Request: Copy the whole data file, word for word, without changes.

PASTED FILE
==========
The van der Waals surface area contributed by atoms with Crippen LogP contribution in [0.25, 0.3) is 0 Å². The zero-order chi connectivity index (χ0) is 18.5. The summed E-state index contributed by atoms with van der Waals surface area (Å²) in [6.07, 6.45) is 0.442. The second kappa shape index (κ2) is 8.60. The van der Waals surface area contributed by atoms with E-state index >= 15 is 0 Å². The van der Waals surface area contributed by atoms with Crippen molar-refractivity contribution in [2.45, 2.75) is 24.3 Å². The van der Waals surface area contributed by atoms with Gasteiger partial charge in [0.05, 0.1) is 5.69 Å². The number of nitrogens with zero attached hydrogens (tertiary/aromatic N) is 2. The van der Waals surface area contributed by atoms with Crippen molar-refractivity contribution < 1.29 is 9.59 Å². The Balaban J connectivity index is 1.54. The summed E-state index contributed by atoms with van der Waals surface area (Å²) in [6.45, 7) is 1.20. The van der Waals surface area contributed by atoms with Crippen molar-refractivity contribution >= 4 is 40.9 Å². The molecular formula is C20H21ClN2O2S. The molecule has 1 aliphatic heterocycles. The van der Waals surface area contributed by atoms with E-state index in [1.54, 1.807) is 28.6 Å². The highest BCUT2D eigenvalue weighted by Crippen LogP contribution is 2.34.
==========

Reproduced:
The van der Waals surface area contributed by atoms with Crippen LogP contribution in [0.25, 0.3) is 0 Å². The zero-order chi connectivity index (χ0) is 18.5. The summed E-state index contributed by atoms with van der Waals surface area (Å²) in [6.07, 6.45) is 0.442. The second kappa shape index (κ2) is 8.60. The van der Waals surface area contributed by atoms with E-state index >= 15 is 0 Å². The van der Waals surface area contributed by atoms with Crippen molar-refractivity contribution in [2.45, 2.75) is 24.3 Å². The van der Waals surface area contributed by atoms with Gasteiger partial charge in [0.05, 0.1) is 5.69 Å². The number of nitrogens with zero attached hydrogens (tertiary/aromatic N) is 2. The van der Waals surface area contributed by atoms with Crippen molar-refractivity contribution < 1.29 is 9.59 Å². The Balaban J connectivity index is 1.54. The summed E-state index contributed by atoms with van der Waals surface area (Å²) in [6.45, 7) is 1.20. The van der Waals surface area contributed by atoms with Crippen molar-refractivity contribution >= 4 is 40.9 Å². The molecular formula is C20H21ClN2O2S. The molecule has 1 aliphatic heterocycles. The van der Waals surface area contributed by atoms with E-state index in [1.54, 1.807) is 28.6 Å². The highest BCUT2D eigenvalue weighted by Crippen LogP contribution is 2.34.